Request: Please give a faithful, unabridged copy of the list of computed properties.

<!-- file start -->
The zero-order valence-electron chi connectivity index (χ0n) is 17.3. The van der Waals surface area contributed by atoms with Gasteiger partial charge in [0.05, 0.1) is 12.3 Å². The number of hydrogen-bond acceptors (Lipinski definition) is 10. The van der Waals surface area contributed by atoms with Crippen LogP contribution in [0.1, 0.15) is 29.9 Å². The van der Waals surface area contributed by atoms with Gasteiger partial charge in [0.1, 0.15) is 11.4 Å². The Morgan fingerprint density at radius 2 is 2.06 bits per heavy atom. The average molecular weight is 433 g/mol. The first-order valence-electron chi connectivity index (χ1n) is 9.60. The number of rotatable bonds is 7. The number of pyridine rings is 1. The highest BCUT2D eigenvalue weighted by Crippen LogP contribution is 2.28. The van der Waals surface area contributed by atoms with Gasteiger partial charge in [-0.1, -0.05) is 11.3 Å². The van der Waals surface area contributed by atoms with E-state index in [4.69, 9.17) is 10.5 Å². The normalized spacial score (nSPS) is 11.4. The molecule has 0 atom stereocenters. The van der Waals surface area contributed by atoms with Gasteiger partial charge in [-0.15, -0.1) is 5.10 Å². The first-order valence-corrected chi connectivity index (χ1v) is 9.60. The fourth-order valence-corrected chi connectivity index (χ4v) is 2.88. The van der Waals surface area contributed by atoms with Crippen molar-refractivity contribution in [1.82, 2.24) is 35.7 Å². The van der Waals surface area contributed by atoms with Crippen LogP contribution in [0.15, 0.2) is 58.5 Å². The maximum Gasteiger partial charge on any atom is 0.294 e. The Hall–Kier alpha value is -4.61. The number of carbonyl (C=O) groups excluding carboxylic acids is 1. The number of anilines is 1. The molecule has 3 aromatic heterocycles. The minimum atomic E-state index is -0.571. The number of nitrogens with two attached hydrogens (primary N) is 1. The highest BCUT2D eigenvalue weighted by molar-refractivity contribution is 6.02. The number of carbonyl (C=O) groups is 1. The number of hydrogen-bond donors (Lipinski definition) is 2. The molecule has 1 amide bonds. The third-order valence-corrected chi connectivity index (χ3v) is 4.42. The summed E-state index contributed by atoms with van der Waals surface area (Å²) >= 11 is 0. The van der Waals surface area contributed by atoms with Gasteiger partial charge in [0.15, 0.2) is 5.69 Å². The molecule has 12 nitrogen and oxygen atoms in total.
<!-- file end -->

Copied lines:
The zero-order valence-electron chi connectivity index (χ0n) is 17.3. The van der Waals surface area contributed by atoms with Gasteiger partial charge in [0.05, 0.1) is 12.3 Å². The number of hydrogen-bond acceptors (Lipinski definition) is 10. The van der Waals surface area contributed by atoms with Crippen LogP contribution in [0.1, 0.15) is 29.9 Å². The van der Waals surface area contributed by atoms with Gasteiger partial charge in [0.1, 0.15) is 11.4 Å². The Morgan fingerprint density at radius 2 is 2.06 bits per heavy atom. The average molecular weight is 433 g/mol. The first-order valence-electron chi connectivity index (χ1n) is 9.60. The number of rotatable bonds is 7. The number of pyridine rings is 1. The highest BCUT2D eigenvalue weighted by Crippen LogP contribution is 2.28. The van der Waals surface area contributed by atoms with Gasteiger partial charge in [-0.1, -0.05) is 11.3 Å². The van der Waals surface area contributed by atoms with E-state index in [4.69, 9.17) is 10.5 Å². The normalized spacial score (nSPS) is 11.4. The molecule has 0 atom stereocenters. The van der Waals surface area contributed by atoms with Gasteiger partial charge in [-0.15, -0.1) is 5.10 Å². The first-order valence-corrected chi connectivity index (χ1v) is 9.60. The fourth-order valence-corrected chi connectivity index (χ4v) is 2.88. The van der Waals surface area contributed by atoms with Crippen molar-refractivity contribution in [1.82, 2.24) is 35.7 Å². The van der Waals surface area contributed by atoms with Crippen LogP contribution in [0.15, 0.2) is 58.5 Å². The maximum Gasteiger partial charge on any atom is 0.294 e. The Hall–Kier alpha value is -4.61. The number of carbonyl (C=O) groups excluding carboxylic acids is 1. The number of anilines is 1. The molecule has 3 aromatic heterocycles. The minimum atomic E-state index is -0.571. The number of nitrogens with two attached hydrogens (primary N) is 1. The highest BCUT2D eigenvalue weighted by molar-refractivity contribution is 6.02. The number of carbonyl (C=O) groups is 1. The number of hydrogen-bond donors (Lipinski definition) is 2. The molecule has 1 amide bonds. The third-order valence-corrected chi connectivity index (χ3v) is 4.42. The summed E-state index contributed by atoms with van der Waals surface area (Å²) >= 11 is 0. The van der Waals surface area contributed by atoms with Gasteiger partial charge in [0.15, 0.2) is 5.69 Å². The molecule has 12 nitrogen and oxygen atoms in total.